Ivanishvili Suggests Georgian Equidistance Between West and Russia

Publication: Eurasia Daily Monitor Volume: 8 Issue: 192

Boris Ivanishvili (Source: RT)

For all their length, Bidzina Ivanishvili’s two “open letters” to the country (Civil Georgia, October 7, 12; EDM, October 14) barely touch on foreign policy generally, or relations with Russia in particular. The aspirant to supreme power in Georgia avoids tipping his hand in these documents.
Regarding Abkhazia and South Ossetia, Ivanishvili would try to “create prospects for restoration of Georgia’s jurisdiction” there. He does not elaborate and does not mention Georgia’s territorial integrity. He claims that the Georgian government behaved provocatively toward Russia already before 2008, and it initiated the hostilities in August that year. This line suggests that Ivanishvili will link his regime-change project with false hopes to change Moscow’s position regarding those territories.  
On foreign policy overall, Ivanishvili confines himself to one sentence: he would “start sorting out relations with Russia, deepen friendship with the United States and integration with the European Union.” Again he does not elaborate, and does not mention NATO at all. This omission can be read as an implicit statement of his policy.  
Ivanishvili disclaims maintaining contacts of any kind with Russia’s authorities. Nevertheless, speculation continues about such contacts. Unresolved issues with his citizenship (see below) should bar Ivanishvili from an active political role in Georgia. The Kremlin cannot openly support him in that regard. For now, Moscow seems content to quote an occasional American voice backing Ivanishvili’s “right” to run for president of Georgia (Rossiiskaya Gazeta, October 12).
In a follow-up interview with Reuters TV and news agency (his first-ever televised appearance), speaking from his $50 million Tbilisi palace, Ivanishvili anticipates positive consequences from Vladimir Putin’s return as Russian president. Putin “will launch the struggle against corruption, seek a rapprochement with the West, and implement real democratic reforms.” Ivanishvili admits that Russia carried out an “unprecedented aggression” in August 2008 against Georgia, but claims that President Mikheil Saakashvili’s reckless foreign policy had provoked the conflict. Ivanishvili proposes re-positioning Georgia to a role that is “comfortable for the United States and Europe, and acceptable for Russia” (Reuters, October 17; Civil Georgia, October 18).
That implies Georgian equidistance between the West and Russia, including Moscow’s veto to ensure that Georgian policies are “acceptable for Russia.” By that definition, NATO aspirations and energy transit to Europe via Georgia, for example, would clearly not be acceptable for Russia.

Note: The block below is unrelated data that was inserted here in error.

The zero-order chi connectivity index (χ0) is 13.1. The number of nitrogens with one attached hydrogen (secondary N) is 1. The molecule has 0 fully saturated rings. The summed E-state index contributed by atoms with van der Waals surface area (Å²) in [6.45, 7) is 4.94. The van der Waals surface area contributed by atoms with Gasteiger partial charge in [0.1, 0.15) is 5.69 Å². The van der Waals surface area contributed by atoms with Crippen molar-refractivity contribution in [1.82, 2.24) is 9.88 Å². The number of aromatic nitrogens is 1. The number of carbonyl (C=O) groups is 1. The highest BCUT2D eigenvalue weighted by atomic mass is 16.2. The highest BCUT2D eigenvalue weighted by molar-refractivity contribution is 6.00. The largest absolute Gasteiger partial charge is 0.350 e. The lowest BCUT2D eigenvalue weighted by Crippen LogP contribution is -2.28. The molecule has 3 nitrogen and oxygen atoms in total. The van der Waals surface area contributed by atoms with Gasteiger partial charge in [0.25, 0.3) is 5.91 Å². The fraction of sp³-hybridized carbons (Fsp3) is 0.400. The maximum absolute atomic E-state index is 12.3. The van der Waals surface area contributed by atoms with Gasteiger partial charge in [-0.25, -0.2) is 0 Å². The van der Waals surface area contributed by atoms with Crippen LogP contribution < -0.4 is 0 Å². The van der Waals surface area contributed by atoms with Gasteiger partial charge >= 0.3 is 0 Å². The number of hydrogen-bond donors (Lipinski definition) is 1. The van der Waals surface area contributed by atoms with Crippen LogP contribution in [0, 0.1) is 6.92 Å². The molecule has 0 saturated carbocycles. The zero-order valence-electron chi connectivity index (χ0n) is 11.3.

Ivanishvili has held Russian citizenship for many years; was later granted Georgian citizenship by presidential decree in 2004; and subsequently acquired his third citizenship – that of France. He referenced these citizenships in his October 7 open letter. Under Georgia’s constitution and the law on citizenship, however, acquisition of a foreign country’s citizenship automatically invalidates the grant of Georgian citizenship. On October 11, the Civil Registry Office (under the Justice Ministry) announced that Ivanishvili’s Georgian citizenship has therefore lapsed. And under Georgia’s electoral code, foreign citizens or stateless persons may not run for elective office, form a political party, or finance political activities. Nevertheless, Ivanishvili claims that Georgian elections would be “illegitimate” if he is not allowed to run (Civil Georgia, October 11, 14, 18).
International commentators tend to regard Ivanishvili’s quest for power as an intriguing, suspenseful story about another eccentric tycoon. At a deeper level of analysis, his power bid runs counter to the consolidation of state institutions and orderly governance in Georgia. If allowed to proceed unchecked, above the law, Ivanishvili seems intent on creating a power center of his own in Georgia, counterweight to the state.
This can set back Georgia’s own institutional development, destabilize Georgia’s politics, and severely distort its election processes. Ivanishvili’s wealth can buy up political parties and leverage the elections into a buy-out of the state. As a politician, he is a relic of Russia’s and Georgia’s political environments of the 1990s. His formative experience in oligarchic Russia might lead him to believe that state capture is possible and unobjectionable. Ivanishvili even seems genuinely to imagine himself as a benevolent and generous state captor for a time-limited period that he would himself fix.
Several Tbilisi politicians with past pro-Western reputations, residual Western contacts, and ratings in the low single digits, are currently negotiating with Ivanishvili. They seem to share his regime-change agenda; and they might accept his funding as their last resort. But that would neither change, nor disguise, the thrust of Ivanishvili’s political project, which would reorient Georgia from the Western direction toward a grey zone on Russia’s periphery.